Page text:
In one embodiment, the virus is attenuated by ablation at the translational level without deletion of the gene or of a segment thereof, by, e.g., introducing a translational termination codon into a translational open reading frame (ORF) (e.g., the rLACVdelNSS mutation (Blakqori, G. and Weber F. 2005 J Virol 79:10420-10428). Blakqori and Weber generated a mutant virus with an inactivated NSs gene. Because the N and NSs reading frames overlap, complete deletion of the NSs gene is not possible without affecting the N gene. Referring to Blakqori and Weber, two tandem ATG start codons of NSs were changed to ACG and the adjacent, downstream codon was changed to a stop codon. The resulting antigenomic LACV S construct expresses an unaltered N protein but no NSs. Infection with bunyaviruses is known to induce a strong shutoff of host cell protein synthesis. The rLACVdeINSS virus, by contrast, displayed weaker shutoff. Thus, the rLACVdelNSS mutation attenuates the virus.
Compositions Comprising CEV Serogroup, Polypeptides, and Polynucleotides
Aspects of the invention provide compositions including the above-described viruses of the CEV serogroup (e.g., inactivated and attenuated), as well as CEV serogroup polypeptides and/or polynucleotides. Some embodiments may comprise a pharmaceutically acceptable carrier. The carrier should not itself induce the production of antibodies harmful to the host. Pharmaceutically acceptable carriers are well known to those in the art. Such carriers include, but are not limited to, large, slowly metabolized, macromolecules, such as proteins, polysaccharides such as latex functionalized sepharose, agarose, cellulose, cellulose beads and the like, polylactic acids, polyglycolic acids, polymeric amino acids such as polyglutamic acid, polylysine, and the like, amino acid copolymers, and inactive virus particles.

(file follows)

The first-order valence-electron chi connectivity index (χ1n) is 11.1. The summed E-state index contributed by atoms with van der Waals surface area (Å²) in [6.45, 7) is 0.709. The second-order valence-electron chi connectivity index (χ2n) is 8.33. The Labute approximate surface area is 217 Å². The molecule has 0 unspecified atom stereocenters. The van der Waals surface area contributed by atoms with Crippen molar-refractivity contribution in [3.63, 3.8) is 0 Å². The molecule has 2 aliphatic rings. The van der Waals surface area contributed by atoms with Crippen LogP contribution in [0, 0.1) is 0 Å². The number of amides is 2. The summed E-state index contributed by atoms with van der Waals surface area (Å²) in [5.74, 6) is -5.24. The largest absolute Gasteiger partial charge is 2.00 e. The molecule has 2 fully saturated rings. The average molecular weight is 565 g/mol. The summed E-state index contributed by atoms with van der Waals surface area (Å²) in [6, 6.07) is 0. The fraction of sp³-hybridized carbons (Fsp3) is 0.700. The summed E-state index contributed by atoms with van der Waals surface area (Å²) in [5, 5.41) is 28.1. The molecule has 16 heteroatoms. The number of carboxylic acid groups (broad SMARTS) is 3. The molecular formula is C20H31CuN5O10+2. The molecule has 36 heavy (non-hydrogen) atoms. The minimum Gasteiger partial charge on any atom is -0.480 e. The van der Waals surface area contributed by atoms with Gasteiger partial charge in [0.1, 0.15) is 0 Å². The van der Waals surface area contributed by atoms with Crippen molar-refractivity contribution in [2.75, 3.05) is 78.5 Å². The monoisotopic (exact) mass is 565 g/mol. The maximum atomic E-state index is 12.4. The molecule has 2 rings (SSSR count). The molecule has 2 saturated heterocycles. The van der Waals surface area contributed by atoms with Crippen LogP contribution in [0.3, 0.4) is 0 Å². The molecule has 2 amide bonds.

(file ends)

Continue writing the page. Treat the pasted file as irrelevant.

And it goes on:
Pharmaceutically acceptable salts can also be used in compositions of the invention, for example, mineral salts such as hydrochlorides, hydrobromides, phosphates, or sulfates, as well as salts of organic acids such as acetates, proprionates, malonates, or benzoates. Especially useful protein substrates are serum albumins, keyhole limpet hemocyanin, immunoglobulin molecules, thyroglobulin, ovalbumin, tetanus toxoid, and other proteins well known to those of skill in the art. Some embodiments can also contain liquids or excipients, such as water, saline, glycerol, dextrose, ethanol, or the like, singly or in combination, as well as, substances such as wetting agents, emulsifying agents, or pH buffering agents. Liposomes can also be used as a carrier for a composition of the invention and are described below.